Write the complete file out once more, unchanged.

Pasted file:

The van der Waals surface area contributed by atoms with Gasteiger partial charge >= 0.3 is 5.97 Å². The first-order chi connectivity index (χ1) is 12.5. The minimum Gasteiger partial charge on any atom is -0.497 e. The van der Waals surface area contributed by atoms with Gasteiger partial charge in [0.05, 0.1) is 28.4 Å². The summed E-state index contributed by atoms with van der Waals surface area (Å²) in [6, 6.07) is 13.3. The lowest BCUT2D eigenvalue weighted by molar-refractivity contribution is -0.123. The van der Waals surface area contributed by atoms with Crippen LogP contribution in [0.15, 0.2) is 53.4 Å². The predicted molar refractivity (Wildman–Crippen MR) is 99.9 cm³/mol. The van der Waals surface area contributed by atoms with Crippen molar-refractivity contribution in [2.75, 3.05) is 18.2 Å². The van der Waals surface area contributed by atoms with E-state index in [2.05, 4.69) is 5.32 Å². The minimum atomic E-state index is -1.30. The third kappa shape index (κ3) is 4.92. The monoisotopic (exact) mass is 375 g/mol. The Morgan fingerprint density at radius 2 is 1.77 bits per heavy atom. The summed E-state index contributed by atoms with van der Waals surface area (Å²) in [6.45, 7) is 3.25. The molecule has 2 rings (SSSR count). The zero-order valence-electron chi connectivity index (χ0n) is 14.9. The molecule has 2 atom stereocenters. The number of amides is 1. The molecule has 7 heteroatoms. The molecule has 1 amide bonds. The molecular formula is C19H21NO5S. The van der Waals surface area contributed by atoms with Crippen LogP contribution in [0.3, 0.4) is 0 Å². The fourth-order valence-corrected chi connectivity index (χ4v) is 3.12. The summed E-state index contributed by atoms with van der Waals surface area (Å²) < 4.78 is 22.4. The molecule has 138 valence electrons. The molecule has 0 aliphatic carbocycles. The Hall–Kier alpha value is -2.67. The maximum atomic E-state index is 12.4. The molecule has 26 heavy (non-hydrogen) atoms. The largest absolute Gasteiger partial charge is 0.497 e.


The van der Waals surface area contributed by atoms with Gasteiger partial charge >= 0.3 is 5.97 Å². The first-order chi connectivity index (χ1) is 12.5. The minimum Gasteiger partial charge on any atom is -0.497 e. The van der Waals surface area contributed by atoms with Gasteiger partial charge in [0.05, 0.1) is 28.4 Å². The summed E-state index contributed by atoms with van der Waals surface area (Å²) in [6, 6.07) is 13.3. The lowest BCUT2D eigenvalue weighted by molar-refractivity contribution is -0.123. The van der Waals surface area contributed by atoms with Crippen LogP contribution in [0.15, 0.2) is 53.4 Å². The predicted molar refractivity (Wildman–Crippen MR) is 99.9 cm³/mol. The van der Waals surface area contributed by atoms with Crippen molar-refractivity contribution in [2.75, 3.05) is 18.2 Å². The van der Waals surface area contributed by atoms with E-state index in [2.05, 4.69) is 5.32 Å². The minimum atomic E-state index is -1.30. The third kappa shape index (κ3) is 4.92. The monoisotopic (exact) mass is 375 g/mol. The Morgan fingerprint density at radius 2 is 1.77 bits per heavy atom. The summed E-state index contributed by atoms with van der Waals surface area (Å²) in [6.45, 7) is 3.25. The molecule has 2 rings (SSSR count). The zero-order valence-electron chi connectivity index (χ0n) is 14.9. The molecule has 2 atom stereocenters. The number of amides is 1. The molecule has 7 heteroatoms. The molecule has 1 amide bonds. The molecular formula is C19H21NO5S. The van der Waals surface area contributed by atoms with Crippen LogP contribution in [0.3, 0.4) is 0 Å². The fourth-order valence-corrected chi connectivity index (χ4v) is 3.12. The summed E-state index contributed by atoms with van der Waals surface area (Å²) < 4.78 is 22.4. The molecule has 138 valence electrons. The molecule has 0 aliphatic carbocycles. The Hall–Kier alpha value is -2.67. The maximum atomic E-state index is 12.4. The molecule has 26 heavy (non-hydrogen) atoms. The largest absolute Gasteiger partial charge is 0.497 e.